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Two balls are chosen at random from a box containing 12 balls, numbered 1, 2, ..., 12. Let X be the larger of the two numbers obtained. Compute the PMF of X, if the drawing is done a.) with replacement b.) without replacement

I'm having trouble with finding an easier way to solve the second part of this problem. I understand that the total number of outcomes is 12*12, this is the denominator, but the numertaor, favorable outcomes, is giving me trouble. I know the answer is 2x-1 but I figured this out by seeing a pattern for each possible outcome. Is there an easier way to deduce this answer? How can I get that there is 2x-1 without haveing to write out every single outcome and looking for a pattern? Please don't just say there are 2x-1 choices. I want to understand the thought process. In otherwords how did you arrive at this.

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Let $X=\max\{X_1, X_2\}$ where $X_1, X_2$ are the results of the two draws.

The outcomes for the event are those where "one draw equals $x$ the other less, or both draws equal $x$".

When drawing with replacement, the results for each draw is independent.

$$\begin{align}\newcommand{\P}{\operatorname {\sf P}}\P(\max\{X_1,X_2\} = x) & =\mathsf P(X_1=x, X_2\leq x)+\P(X_1<x,X_2=x)\\[2ex] & =\mathsf P(X_1=x)\P(X_2\leq x)+\P(X_1<x)\P(X_2=x) \\[1ex] & = \qquad\frac{1}{12}\quad\cdotp\quad\frac{x}{12}\qquad+\qquad\frac{x-1}{12}\quad\cdotp\quad\frac{1}{12}\\[1ex] & = \frac{2x-1}{144}\end{align}$$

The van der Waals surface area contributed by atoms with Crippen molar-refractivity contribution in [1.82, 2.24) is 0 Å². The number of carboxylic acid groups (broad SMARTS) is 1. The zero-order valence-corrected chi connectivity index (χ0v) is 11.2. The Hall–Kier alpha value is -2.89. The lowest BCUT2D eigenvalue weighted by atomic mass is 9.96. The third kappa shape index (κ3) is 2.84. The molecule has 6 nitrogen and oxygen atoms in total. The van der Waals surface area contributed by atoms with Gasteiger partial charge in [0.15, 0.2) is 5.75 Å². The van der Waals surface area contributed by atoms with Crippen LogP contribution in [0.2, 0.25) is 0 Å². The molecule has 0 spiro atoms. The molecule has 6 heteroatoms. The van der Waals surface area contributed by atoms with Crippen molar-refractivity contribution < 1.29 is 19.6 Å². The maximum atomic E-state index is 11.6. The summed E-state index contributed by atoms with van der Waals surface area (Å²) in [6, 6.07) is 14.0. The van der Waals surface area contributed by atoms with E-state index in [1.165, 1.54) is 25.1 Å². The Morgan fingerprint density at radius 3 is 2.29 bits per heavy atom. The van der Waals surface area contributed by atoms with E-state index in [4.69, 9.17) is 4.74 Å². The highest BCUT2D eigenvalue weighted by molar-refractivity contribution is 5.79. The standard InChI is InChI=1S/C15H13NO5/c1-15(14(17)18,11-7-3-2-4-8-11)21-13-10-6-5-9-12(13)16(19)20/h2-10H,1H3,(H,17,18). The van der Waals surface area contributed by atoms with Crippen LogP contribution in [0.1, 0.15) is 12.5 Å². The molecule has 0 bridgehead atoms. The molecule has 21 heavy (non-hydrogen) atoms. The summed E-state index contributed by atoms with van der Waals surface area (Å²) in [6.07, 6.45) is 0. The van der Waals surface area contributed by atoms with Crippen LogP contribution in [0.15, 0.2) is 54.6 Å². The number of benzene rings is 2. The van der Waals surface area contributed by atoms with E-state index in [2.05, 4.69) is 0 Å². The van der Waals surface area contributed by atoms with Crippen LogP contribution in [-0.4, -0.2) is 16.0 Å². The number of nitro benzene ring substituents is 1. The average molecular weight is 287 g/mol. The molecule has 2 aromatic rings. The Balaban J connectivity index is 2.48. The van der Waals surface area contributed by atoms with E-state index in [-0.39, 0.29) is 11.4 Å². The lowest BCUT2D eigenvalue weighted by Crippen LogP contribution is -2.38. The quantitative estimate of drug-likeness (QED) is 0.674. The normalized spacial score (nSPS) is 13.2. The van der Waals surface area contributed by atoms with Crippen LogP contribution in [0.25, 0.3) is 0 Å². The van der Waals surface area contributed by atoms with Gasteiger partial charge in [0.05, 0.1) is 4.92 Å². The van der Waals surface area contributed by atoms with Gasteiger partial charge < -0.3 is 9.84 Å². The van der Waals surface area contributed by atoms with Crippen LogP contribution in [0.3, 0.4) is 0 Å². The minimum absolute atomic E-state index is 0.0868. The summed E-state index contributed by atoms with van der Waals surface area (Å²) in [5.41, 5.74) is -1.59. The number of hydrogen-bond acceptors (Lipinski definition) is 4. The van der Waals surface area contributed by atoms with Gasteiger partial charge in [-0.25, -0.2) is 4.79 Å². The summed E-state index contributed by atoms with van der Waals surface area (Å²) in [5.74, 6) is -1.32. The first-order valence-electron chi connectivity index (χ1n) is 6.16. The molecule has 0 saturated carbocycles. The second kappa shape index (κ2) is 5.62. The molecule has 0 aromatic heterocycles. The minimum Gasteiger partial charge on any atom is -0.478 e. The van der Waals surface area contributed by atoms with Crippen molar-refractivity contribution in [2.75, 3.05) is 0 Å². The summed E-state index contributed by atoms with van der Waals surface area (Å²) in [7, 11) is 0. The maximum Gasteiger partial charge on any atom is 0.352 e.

When drawing without replacement, the results are dependent, and in particular, the tie cannot happen.

$$\begin{align}\newcommand{\P}{\operatorname {\sf P}}\P(\max\{X_1,X_2\} = x) & =\mathsf P(X_1=x, X_2< x)+\P(X_1<x,X_2=x)\\[2ex] & =\mathsf P(X_1=x)\P(X_2< x\mid X_1=x)+\P(X_1<x\mid X_2=x)\P(X_2=x) \\[1ex] & = \quad\qquad\frac{1}{12}\quad\cdotp\quad\frac{x-1}{11}\qquad+\qquad\frac{x-1}{11}\quad\cdotp\quad\frac{1}{12}\\[1ex] & = \frac{2(x-1)}{132}\end{align}$$

That is all.

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  • $\begingroup$ @Allan The keyword is: Independence. When you replace the ball, then the result of the second draw does not depend on the result of the first draw; so there is no conditioning. $\endgroup$ – Graham Kemp Feb 19 '17 at 16:39
  • $\begingroup$ Yeah I came to that realization right after I posted the question. Thanks @Graham Kemp this really cleared up a lot of concepts for me. $\endgroup$ – Allan Feb 19 '17 at 16:50

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